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In re Ma

Supreme Court of New York, Second Department

August 2, 2017

In the Matter of Shun Mao Ma, as administrator of the estate of Huan Hua Chen, deceased, respondent,
v.
New York City Health & Hospitals Corp., et al., appellants. Index No. 501036/15

          Argued Date: June 2, 2017

         D53077 C/htr

          Zachary W. Carter, Corporation Counsel, New York, NY (Pamela Seider Dolgow and Damion K. L. Stodola of counsel), for appellants.

          Morelli Law Firm PLLC, New York, NY (Jennie Shatynski and Sara A. Strickland of counsel), for respondent.

          WILLIAM F. MASTRO, J.P. MARK C. DILLON JEFFREY A. COHEN VALERIE BRATHWAITE NELSON, JJ.

          DECISION & ORDER

          MASTRO, J.

         In a proceeding, inter alia, pursuant to General Municipal Law § 50-e(5) for leave to serve a late notice of claim or, in effect, to deem a late notice of claim timely served nunc pro tunc, the New York City Health & Hospitals Corp. and Coney Island Hospital appeal, as limited by their brief, from so much of an order of the Supreme Court, Kings County (Jacobson, J.), dated May 11, 2015, as granted that branch of the petition which was for leave to serve a late notice of claim with respect to the claim alleging conscious pain and suffering or, in effect, to deem so much of the late notice of claim as alleged conscious pain and suffering timely served nunc pro tunc.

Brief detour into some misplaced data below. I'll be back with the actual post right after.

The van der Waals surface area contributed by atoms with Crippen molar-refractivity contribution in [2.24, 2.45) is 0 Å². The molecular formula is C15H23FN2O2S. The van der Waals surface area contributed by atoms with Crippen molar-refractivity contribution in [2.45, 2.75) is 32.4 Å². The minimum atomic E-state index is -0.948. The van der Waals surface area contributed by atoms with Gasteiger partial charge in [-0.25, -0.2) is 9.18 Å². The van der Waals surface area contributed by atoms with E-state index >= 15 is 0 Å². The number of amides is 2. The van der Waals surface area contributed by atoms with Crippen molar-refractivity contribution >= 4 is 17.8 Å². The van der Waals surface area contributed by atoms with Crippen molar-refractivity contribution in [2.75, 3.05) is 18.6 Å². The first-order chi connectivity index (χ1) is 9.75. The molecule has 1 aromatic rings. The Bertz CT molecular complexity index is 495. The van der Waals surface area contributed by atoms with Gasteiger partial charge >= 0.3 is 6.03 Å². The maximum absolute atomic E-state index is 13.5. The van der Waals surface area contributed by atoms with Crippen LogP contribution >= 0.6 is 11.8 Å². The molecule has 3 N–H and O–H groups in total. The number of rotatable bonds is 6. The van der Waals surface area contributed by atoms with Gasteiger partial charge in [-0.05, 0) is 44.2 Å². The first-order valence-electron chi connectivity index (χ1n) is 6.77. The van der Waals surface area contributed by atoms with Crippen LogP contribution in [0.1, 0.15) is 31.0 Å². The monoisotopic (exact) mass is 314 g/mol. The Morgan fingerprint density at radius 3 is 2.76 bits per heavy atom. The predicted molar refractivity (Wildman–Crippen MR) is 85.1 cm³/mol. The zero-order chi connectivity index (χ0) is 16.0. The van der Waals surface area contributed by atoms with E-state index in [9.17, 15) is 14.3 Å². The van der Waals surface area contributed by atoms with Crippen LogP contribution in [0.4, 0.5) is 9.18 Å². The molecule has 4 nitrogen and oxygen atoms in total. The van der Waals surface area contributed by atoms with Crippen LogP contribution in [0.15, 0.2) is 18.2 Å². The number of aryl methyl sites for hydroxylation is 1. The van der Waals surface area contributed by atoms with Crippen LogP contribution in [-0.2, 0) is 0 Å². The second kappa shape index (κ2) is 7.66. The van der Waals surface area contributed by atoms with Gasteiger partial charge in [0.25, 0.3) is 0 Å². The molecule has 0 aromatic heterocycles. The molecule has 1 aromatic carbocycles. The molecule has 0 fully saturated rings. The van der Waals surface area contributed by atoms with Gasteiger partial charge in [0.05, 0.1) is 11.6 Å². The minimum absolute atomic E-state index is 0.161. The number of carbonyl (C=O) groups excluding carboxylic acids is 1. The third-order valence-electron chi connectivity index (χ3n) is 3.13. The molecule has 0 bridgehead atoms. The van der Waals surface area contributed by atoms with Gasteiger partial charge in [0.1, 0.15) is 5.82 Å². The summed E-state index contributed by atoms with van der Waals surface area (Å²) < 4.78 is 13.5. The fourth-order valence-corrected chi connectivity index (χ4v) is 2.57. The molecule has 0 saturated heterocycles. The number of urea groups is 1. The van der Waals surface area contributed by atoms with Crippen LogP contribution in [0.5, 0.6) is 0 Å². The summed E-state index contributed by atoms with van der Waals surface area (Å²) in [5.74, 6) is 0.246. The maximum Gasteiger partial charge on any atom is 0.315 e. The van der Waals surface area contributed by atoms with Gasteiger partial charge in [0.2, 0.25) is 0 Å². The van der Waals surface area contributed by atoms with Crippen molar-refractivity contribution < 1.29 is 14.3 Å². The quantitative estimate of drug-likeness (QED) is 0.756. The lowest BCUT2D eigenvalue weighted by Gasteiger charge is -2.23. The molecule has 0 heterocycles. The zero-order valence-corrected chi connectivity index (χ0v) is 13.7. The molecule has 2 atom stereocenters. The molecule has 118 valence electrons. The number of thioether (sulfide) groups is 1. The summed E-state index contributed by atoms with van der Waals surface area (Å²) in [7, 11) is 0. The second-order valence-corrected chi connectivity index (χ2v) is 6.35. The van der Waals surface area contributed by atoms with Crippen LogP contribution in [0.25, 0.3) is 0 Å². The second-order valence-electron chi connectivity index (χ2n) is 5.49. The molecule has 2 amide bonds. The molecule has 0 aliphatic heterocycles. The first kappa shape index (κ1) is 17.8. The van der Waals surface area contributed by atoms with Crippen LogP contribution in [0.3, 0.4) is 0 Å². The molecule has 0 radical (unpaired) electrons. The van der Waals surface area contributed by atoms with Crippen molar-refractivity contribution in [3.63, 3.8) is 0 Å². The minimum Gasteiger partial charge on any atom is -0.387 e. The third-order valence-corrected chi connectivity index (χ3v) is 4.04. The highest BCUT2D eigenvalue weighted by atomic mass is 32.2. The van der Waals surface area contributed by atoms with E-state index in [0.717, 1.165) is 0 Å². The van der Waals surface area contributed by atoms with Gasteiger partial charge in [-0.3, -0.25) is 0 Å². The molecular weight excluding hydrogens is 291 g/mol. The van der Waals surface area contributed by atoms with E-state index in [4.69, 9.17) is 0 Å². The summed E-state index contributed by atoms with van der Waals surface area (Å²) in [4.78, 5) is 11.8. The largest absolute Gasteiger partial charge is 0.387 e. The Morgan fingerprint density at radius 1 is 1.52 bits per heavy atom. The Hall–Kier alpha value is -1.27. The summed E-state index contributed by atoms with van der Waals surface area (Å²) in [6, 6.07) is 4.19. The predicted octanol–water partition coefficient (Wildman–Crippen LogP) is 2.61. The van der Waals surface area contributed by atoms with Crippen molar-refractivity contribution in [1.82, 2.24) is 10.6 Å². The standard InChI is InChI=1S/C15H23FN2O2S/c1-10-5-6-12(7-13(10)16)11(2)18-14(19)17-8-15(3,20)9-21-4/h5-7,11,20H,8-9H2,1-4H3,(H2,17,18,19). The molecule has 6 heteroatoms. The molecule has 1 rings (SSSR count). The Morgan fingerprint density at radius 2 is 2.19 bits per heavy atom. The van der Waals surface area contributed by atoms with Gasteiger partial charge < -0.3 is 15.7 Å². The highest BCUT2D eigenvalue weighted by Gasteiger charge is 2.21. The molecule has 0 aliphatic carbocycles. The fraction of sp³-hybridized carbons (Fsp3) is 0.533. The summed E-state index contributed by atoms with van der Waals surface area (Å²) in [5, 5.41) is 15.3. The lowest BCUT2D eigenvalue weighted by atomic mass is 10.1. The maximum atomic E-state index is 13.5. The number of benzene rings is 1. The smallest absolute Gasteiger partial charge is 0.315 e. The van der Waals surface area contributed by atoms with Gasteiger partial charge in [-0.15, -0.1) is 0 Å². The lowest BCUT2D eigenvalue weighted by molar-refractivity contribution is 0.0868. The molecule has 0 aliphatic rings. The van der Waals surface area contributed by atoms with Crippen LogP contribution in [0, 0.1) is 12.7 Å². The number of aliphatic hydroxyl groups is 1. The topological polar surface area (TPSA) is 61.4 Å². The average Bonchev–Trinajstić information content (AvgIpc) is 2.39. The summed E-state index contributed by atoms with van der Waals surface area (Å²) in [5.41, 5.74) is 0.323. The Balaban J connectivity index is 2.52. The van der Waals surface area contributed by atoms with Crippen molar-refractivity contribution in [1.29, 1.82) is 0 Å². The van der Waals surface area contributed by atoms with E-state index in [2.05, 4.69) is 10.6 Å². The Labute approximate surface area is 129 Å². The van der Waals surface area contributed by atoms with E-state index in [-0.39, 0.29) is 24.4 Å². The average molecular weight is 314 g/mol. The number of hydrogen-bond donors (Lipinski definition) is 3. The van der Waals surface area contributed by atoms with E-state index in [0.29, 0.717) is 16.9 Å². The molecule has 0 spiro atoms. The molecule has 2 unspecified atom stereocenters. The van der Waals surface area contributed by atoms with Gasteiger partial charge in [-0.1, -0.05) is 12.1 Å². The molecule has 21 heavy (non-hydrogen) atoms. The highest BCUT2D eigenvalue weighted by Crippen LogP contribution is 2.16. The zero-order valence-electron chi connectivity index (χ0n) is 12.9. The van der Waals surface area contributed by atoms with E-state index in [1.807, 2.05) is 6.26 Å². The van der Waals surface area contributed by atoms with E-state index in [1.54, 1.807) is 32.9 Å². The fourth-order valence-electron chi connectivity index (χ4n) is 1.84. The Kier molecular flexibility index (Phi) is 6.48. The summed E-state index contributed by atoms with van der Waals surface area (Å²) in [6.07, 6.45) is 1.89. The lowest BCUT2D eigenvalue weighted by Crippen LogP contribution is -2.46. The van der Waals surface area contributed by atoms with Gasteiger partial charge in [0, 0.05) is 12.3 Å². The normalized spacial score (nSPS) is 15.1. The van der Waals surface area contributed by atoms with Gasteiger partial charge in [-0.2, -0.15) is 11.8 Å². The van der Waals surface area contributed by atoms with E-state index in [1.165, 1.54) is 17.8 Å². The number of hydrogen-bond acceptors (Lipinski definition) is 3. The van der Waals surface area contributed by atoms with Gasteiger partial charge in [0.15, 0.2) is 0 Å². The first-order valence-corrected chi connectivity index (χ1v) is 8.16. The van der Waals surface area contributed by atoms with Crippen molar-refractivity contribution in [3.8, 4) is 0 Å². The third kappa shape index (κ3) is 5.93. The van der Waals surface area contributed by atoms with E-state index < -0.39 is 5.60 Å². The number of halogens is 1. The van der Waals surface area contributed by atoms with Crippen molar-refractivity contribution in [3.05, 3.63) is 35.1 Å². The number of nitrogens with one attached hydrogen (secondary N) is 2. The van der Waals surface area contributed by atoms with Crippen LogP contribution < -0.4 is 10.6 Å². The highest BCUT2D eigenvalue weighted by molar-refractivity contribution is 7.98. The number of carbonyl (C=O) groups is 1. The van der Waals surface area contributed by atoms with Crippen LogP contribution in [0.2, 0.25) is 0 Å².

ORDERED that the order is reversed insofar as appealed from, on the facts and in the exercise of discretion, with costs, and that branch of the petition which was for leave to serve a late notice of claim with respect to the claim alleging conscious pain and suffering or, in effect, to deem so much of the late notice of claim as alleged conscious pain and suffering timely served nunc pro tunc is denied.

         On January 18, 2014, the petitioner's decedent died at the appellants' hospital in Brooklyn. Almost one year later, on January 13, 2015, the petitioner filed a notice of claim with the New York City Health & Hospitals Corp. (hereinafter the HHC) alleging conscious pain and suffering and wrongful death. By order to show cause dated March 16, 2015, the petitioner sought, inter alia, leave to serve a late notice of claim alleging conscious pain and suffering or, in effect, to deem so much of the late notice of claim as alleged conscious pain and suffering timely served nunc pro tunc. The Supreme Court granted that branch of the petition.